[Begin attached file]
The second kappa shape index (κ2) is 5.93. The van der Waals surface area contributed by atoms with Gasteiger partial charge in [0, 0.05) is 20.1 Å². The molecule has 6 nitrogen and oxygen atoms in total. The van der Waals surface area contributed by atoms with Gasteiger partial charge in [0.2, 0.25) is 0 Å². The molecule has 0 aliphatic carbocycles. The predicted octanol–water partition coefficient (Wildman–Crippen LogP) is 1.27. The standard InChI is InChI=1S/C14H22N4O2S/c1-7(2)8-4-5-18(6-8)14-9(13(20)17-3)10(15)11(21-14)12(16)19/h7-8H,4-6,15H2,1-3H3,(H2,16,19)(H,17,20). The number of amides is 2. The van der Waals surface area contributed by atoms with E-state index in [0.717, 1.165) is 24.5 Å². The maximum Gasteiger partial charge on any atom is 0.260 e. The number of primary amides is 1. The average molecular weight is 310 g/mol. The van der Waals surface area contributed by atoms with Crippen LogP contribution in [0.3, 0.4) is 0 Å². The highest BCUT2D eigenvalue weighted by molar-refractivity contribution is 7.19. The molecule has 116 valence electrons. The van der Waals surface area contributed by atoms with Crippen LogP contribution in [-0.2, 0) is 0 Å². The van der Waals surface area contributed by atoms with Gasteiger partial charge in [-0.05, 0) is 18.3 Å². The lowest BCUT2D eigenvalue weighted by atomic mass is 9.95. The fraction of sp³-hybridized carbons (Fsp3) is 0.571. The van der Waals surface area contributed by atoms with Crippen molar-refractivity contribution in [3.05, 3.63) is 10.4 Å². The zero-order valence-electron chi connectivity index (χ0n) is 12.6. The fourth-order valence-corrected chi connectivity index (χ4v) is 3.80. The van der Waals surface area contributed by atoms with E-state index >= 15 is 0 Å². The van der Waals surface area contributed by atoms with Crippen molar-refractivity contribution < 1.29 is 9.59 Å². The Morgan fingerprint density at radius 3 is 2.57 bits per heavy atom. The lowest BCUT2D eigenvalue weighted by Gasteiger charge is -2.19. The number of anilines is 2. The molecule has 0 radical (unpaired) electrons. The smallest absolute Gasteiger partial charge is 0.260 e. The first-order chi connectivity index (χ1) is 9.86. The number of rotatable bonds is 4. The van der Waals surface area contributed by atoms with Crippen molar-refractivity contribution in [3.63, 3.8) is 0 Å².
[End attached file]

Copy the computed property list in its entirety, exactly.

The second kappa shape index (κ2) is 5.93. The van der Waals surface area contributed by atoms with Gasteiger partial charge in [0, 0.05) is 20.1 Å². The molecule has 6 nitrogen and oxygen atoms in total. The van der Waals surface area contributed by atoms with Gasteiger partial charge in [0.2, 0.25) is 0 Å². The molecule has 0 aliphatic carbocycles. The predicted octanol–water partition coefficient (Wildman–Crippen LogP) is 1.27. The standard InChI is InChI=1S/C14H22N4O2S/c1-7(2)8-4-5-18(6-8)14-9(13(20)17-3)10(15)11(21-14)12(16)19/h7-8H,4-6,15H2,1-3H3,(H2,16,19)(H,17,20). The number of amides is 2. The van der Waals surface area contributed by atoms with E-state index in [0.717, 1.165) is 24.5 Å². The maximum Gasteiger partial charge on any atom is 0.260 e. The number of primary amides is 1. The average molecular weight is 310 g/mol. The van der Waals surface area contributed by atoms with Crippen LogP contribution in [0.3, 0.4) is 0 Å². The highest BCUT2D eigenvalue weighted by molar-refractivity contribution is 7.19. The molecule has 116 valence electrons. The van der Waals surface area contributed by atoms with Crippen LogP contribution in [-0.2, 0) is 0 Å². The van der Waals surface area contributed by atoms with Gasteiger partial charge in [-0.05, 0) is 18.3 Å². The lowest BCUT2D eigenvalue weighted by atomic mass is 9.95. The fraction of sp³-hybridized carbons (Fsp3) is 0.571. The van der Waals surface area contributed by atoms with Crippen molar-refractivity contribution in [3.05, 3.63) is 10.4 Å². The zero-order valence-electron chi connectivity index (χ0n) is 12.6. The fourth-order valence-corrected chi connectivity index (χ4v) is 3.80. The van der Waals surface area contributed by atoms with E-state index >= 15 is 0 Å². The van der Waals surface area contributed by atoms with Crippen molar-refractivity contribution < 1.29 is 9.59 Å². The Morgan fingerprint density at radius 3 is 2.57 bits per heavy atom. The lowest BCUT2D eigenvalue weighted by Gasteiger charge is -2.19. The number of anilines is 2. The molecule has 0 radical (unpaired) electrons. The smallest absolute Gasteiger partial charge is 0.260 e. The first-order chi connectivity index (χ1) is 9.86. The number of rotatable bonds is 4. The van der Waals surface area contributed by atoms with Crippen molar-refractivity contribution in [3.63, 3.8) is 0 Å².